Agnostic_Indian SENIOR MEMBER

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  4. Terminator

    Terminator FULL MEMBER

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    "quick modification on the Mirage-2000 for day/night laser bombing kits (Litening pods) was initiated with the help of Israel"

    This line really snatched my attention..
     
  5. Agnostic_Indian

    Agnostic_Indian SENIOR MEMBER

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    After the intelligence failure,India used everything for success..military, diplomacy, media..
     
  6. Horus

    Horus ADMINISTRATOR

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    Who is the writer?
     
  7. Windjammer

    Windjammer ELITE MEMBER

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    Take your pick.

    PAF Role in Kargil War by PAF Officer :lol:
     
  8. Sergi

    Sergi SENIOR MEMBER

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    Awais Raza. Name is at the bottom of article in blog

    There is one comment to the post
     
  9. Windjammer

    Windjammer ELITE MEMBER

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    Awais Raza is not the writer but just a part of the Blogg team.....and ironically the only one comment is left by..... Anonymous. !!
     
  10. arp2041

    arp2041 BANNED

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    This shows the hostile attitude of the Pakistan Armed Forces towards India, Kargil war was nothing but an attempt to capture back Siachin (a territory which Pakistan lost way back in 1984), the vary region the Pakistani writers/journalists/army men/politicians are claiming to be of no strategic value & a financial burden on both countries.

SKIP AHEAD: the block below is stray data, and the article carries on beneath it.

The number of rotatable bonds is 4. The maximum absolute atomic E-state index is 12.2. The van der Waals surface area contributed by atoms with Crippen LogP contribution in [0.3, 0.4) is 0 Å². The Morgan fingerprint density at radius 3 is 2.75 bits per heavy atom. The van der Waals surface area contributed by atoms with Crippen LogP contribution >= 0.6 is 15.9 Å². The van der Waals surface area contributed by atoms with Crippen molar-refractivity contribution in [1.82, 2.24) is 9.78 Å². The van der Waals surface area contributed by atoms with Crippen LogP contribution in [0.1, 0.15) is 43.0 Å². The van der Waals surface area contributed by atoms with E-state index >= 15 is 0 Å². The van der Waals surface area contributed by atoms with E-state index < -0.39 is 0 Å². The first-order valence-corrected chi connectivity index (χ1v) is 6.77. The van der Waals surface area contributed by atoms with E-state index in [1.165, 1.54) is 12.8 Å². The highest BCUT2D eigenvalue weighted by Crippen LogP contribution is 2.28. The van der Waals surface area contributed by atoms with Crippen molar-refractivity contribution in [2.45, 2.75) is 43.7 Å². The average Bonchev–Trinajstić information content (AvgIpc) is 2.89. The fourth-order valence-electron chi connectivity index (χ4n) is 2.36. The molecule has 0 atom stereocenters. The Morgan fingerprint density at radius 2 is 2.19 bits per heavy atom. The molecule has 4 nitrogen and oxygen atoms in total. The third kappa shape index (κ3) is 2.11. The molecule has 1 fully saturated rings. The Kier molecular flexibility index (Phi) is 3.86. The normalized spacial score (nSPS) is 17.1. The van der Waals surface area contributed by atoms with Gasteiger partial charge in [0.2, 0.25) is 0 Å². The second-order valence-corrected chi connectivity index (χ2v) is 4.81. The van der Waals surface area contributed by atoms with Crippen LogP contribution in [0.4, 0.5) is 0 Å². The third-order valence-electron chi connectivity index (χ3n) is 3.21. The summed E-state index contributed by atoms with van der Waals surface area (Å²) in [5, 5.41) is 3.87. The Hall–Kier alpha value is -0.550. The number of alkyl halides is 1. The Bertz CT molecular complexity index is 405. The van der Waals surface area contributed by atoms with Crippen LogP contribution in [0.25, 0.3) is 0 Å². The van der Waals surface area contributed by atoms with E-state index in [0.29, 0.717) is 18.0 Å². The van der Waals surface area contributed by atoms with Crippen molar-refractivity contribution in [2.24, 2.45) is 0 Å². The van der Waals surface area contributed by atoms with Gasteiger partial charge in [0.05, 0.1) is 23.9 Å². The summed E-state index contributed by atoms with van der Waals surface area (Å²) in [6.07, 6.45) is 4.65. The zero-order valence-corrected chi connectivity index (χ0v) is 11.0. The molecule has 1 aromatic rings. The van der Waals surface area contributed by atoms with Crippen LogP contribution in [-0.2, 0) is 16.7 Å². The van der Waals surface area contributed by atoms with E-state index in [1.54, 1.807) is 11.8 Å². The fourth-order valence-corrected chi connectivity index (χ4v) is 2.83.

Can some Pakistani member explain to me the statement of the Lt. Gen., i mean if the Siachin glacier is of no strategic value & India is just holding onto it as a matter of pride, than why did PA arranged such a massive operation in Kargil just to recapture Siachin??
     
  11. nForce

    nForce ELITE MEMBER

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    I think PAF Air Commodore (retd) Kaiser Tufail is the author..He uses the nickname Aeronaut,writes a blog,an excellent read,I follow it.But I think you know that already.
     
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  12. ajtr

    ajtr BANNED

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    Read Kaiser tufail better than this...........
     
  13. OrionHunter

    OrionHunter ELITE MEMBER

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    Walk into Siachen? I mean, just walk?? :woot: Epic!! :rofl: If this is the thought process of the PA bosses, then God help them!

    And they say it's a 'professional army'!! This gem by none other than General Mehmud shows that even a layman would have done better than this baloney spewed out by a three star general!!
     
  14. third eye

    third eye ELITE MEMBER

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    What on earth is taught to these Guderians in Quetta ?

    One wonders..
     
  15. karan.1970

    karan.1970 BANNED